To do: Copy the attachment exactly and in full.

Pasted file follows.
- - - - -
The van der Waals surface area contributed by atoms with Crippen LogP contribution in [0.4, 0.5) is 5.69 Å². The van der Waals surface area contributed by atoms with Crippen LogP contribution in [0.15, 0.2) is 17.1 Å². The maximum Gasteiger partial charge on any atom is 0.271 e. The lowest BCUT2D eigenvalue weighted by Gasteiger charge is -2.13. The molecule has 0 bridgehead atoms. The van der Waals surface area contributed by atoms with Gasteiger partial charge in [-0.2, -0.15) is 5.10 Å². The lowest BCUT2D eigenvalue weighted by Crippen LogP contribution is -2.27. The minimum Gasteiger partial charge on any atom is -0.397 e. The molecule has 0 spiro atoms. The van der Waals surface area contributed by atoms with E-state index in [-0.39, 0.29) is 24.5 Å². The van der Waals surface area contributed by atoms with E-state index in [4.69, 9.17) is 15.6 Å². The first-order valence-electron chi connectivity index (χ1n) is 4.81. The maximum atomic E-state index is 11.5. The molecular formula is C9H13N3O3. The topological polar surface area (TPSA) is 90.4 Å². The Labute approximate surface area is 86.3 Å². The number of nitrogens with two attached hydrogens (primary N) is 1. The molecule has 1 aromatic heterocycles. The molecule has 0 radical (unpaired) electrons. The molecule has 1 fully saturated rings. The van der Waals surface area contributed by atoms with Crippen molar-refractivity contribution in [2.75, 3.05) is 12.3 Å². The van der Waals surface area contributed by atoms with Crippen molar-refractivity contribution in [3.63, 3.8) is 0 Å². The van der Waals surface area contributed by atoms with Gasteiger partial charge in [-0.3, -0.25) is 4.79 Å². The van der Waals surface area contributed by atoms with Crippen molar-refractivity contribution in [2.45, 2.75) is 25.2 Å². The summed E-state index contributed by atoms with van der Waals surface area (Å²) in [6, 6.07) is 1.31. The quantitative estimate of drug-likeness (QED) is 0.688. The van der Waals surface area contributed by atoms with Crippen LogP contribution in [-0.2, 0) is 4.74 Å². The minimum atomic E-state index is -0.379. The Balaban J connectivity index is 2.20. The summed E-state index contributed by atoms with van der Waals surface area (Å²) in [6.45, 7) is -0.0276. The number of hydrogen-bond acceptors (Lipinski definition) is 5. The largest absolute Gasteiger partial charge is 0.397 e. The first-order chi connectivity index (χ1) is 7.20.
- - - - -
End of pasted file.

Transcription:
The van der Waals surface area contributed by atoms with Crippen LogP contribution in [0.4, 0.5) is 5.69 Å². The van der Waals surface area contributed by atoms with Crippen LogP contribution in [0.15, 0.2) is 17.1 Å². The maximum Gasteiger partial charge on any atom is 0.271 e. The lowest BCUT2D eigenvalue weighted by Gasteiger charge is -2.13. The molecule has 0 bridgehead atoms. The van der Waals surface area contributed by atoms with Gasteiger partial charge in [-0.2, -0.15) is 5.10 Å². The lowest BCUT2D eigenvalue weighted by Crippen LogP contribution is -2.27. The minimum Gasteiger partial charge on any atom is -0.397 e. The molecule has 0 spiro atoms. The van der Waals surface area contributed by atoms with E-state index in [-0.39, 0.29) is 24.5 Å². The van der Waals surface area contributed by atoms with E-state index in [4.69, 9.17) is 15.6 Å². The first-order valence-electron chi connectivity index (χ1n) is 4.81. The maximum atomic E-state index is 11.5. The molecular formula is C9H13N3O3. The topological polar surface area (TPSA) is 90.4 Å². The Labute approximate surface area is 86.3 Å². The number of nitrogens with two attached hydrogens (primary N) is 1. The molecule has 1 aromatic heterocycles. The molecule has 0 radical (unpaired) electrons. The molecule has 1 fully saturated rings. The van der Waals surface area contributed by atoms with Crippen molar-refractivity contribution in [2.75, 3.05) is 12.3 Å². The van der Waals surface area contributed by atoms with Crippen molar-refractivity contribution in [3.63, 3.8) is 0 Å². The van der Waals surface area contributed by atoms with Gasteiger partial charge in [-0.3, -0.25) is 4.79 Å². The van der Waals surface area contributed by atoms with Crippen molar-refractivity contribution in [2.45, 2.75) is 25.2 Å². The summed E-state index contributed by atoms with van der Waals surface area (Å²) in [6, 6.07) is 1.31. The quantitative estimate of drug-likeness (QED) is 0.688. The van der Waals surface area contributed by atoms with Crippen LogP contribution in [-0.2, 0) is 4.74 Å². The minimum atomic E-state index is -0.379. The Balaban J connectivity index is 2.20. The summed E-state index contributed by atoms with van der Waals surface area (Å²) in [6.45, 7) is -0.0276. The number of hydrogen-bond acceptors (Lipinski definition) is 5. The largest absolute Gasteiger partial charge is 0.397 e. The first-order chi connectivity index (χ1) is 7.20.